Walter Hamada, the former head of DC who recently negotiated his exit from Warner Bros. Discovery, has landed a multi-year production deal with Paramount Pictures and will be responsible for ramping up some of the studio’s mainstream genre horror movies, the studio announced Tuesday.
Hamada under his deal, which begins January 1, will have the goal of releasing several, low-to mid-budget films per year across theatrical and streaming. Hamada outside of his work with DC has had success shepherding the “Conjuring” and “It” franchises while at Warner Bros., and Paramount will be looking to build on its box office success seen with both “Scream” and “Smile” from this year.
“With his track record for groundbreaking success, Walter is the ideal partner and visionary to build out our mainstream horror genre franchise business,” said Paramount Pictures president and CEO Brian Robbins. “As evidenced by the fantastic performance of ‘Smile,’ there is a tremendous appetite for original, high-concept storytelling in the global marketplace, and we look forward to a long and successful partnership.”
“I am thrilled to collaborate with Paramount Pictures with the singular goal of creating exceptional movies in the horror genre,” Hamada said. “Over the course of my career, nothing has been more gratifying than discovering emerging, first-time filmmakers and writers and unleashing their brilliance in a studio setting. Thank you to Brian and the entire team at Paramount Pictures for this tremendous opportunity, I can’t wait to get started.”
Hamada most recently served as president, DC-Based Film Production, at Warner Bros. Pictures, overseeing titles like “Aquaman,” “Joker,” “The Batman,” “Black Adam” and “Suicide Squad,” as well as the upcoming “The Flash,” “Aquaman and the Lost Kingdom” and “Shazam: Fury of the Gods.” Hamada however negotiated his exit in the wake of David Zaslav taking over as part of the merger between Warner Bros. and Discovery, with Zaslav installing James Gunn and Peter Safran as the new heads of DC Studios, tasked with shaping the future vision and connected universe of the superhero and comic book brands. Hamada officially exited in late October.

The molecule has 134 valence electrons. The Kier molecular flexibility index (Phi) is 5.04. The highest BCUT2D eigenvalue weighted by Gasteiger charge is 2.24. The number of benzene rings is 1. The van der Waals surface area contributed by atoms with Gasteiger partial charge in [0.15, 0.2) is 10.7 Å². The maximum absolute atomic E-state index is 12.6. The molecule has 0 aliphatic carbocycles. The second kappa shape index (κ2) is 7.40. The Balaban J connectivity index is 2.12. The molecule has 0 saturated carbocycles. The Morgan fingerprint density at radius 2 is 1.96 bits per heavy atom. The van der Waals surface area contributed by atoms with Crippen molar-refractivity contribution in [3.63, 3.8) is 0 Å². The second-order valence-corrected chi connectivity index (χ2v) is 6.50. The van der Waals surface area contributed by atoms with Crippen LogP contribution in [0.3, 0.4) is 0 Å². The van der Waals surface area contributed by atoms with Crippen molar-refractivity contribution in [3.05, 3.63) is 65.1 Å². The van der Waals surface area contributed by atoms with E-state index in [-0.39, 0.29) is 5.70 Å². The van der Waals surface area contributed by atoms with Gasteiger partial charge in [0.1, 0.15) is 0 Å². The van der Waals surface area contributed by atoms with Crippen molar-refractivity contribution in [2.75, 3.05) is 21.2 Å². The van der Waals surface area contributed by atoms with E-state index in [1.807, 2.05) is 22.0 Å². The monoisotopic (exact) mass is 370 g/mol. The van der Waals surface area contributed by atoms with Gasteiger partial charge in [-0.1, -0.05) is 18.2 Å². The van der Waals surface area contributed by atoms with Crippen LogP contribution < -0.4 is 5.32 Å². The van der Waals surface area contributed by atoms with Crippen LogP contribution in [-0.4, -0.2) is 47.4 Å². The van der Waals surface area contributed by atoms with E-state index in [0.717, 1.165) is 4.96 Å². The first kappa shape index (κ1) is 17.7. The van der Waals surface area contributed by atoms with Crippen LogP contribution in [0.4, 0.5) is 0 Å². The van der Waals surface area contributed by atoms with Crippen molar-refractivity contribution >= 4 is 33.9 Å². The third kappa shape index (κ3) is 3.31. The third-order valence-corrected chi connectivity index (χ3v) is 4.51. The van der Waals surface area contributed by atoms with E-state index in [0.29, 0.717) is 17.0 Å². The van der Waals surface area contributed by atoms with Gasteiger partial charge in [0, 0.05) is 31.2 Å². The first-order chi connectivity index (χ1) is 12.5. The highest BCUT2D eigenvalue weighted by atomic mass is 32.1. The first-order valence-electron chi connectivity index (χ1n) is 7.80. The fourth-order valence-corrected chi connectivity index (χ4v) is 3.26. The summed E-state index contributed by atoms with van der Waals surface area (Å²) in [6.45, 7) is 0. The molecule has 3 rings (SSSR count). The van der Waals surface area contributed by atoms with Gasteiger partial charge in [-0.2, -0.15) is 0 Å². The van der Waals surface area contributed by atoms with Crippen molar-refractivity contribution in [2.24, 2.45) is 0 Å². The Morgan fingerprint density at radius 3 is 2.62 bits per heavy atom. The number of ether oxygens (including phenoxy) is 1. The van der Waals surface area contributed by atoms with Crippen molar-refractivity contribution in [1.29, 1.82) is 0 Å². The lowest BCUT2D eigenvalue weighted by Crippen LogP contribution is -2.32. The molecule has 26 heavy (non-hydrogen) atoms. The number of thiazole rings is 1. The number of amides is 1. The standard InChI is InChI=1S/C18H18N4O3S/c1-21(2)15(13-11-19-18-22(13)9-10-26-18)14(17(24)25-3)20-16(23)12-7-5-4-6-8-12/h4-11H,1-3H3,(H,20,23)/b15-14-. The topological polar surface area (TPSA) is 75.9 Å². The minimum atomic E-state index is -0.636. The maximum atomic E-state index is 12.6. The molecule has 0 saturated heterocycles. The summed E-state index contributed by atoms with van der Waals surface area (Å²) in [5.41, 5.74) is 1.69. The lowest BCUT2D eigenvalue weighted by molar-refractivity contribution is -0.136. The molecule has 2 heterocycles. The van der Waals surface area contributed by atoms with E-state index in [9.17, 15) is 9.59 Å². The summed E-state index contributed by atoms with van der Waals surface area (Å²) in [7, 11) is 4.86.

Prior to Hamada’s work at DC, he served as executive vice president of production at New Line Cinema, launching “The Conjuring” franchise and the “It” movies, the former of which has crossed $2 billion at the global box office across eight movies and the latter of which has made more than $704 million globally.
Paramount’s “Smile” was a major win for the studio on the horror front, taking a low-budgeted movie originally slated for Paramount+ and now reaching over $200 million in global box office, all after some viral marketing out of the MLB Playoffs built word of mouth buzz for the film in a quiet period at the box office.
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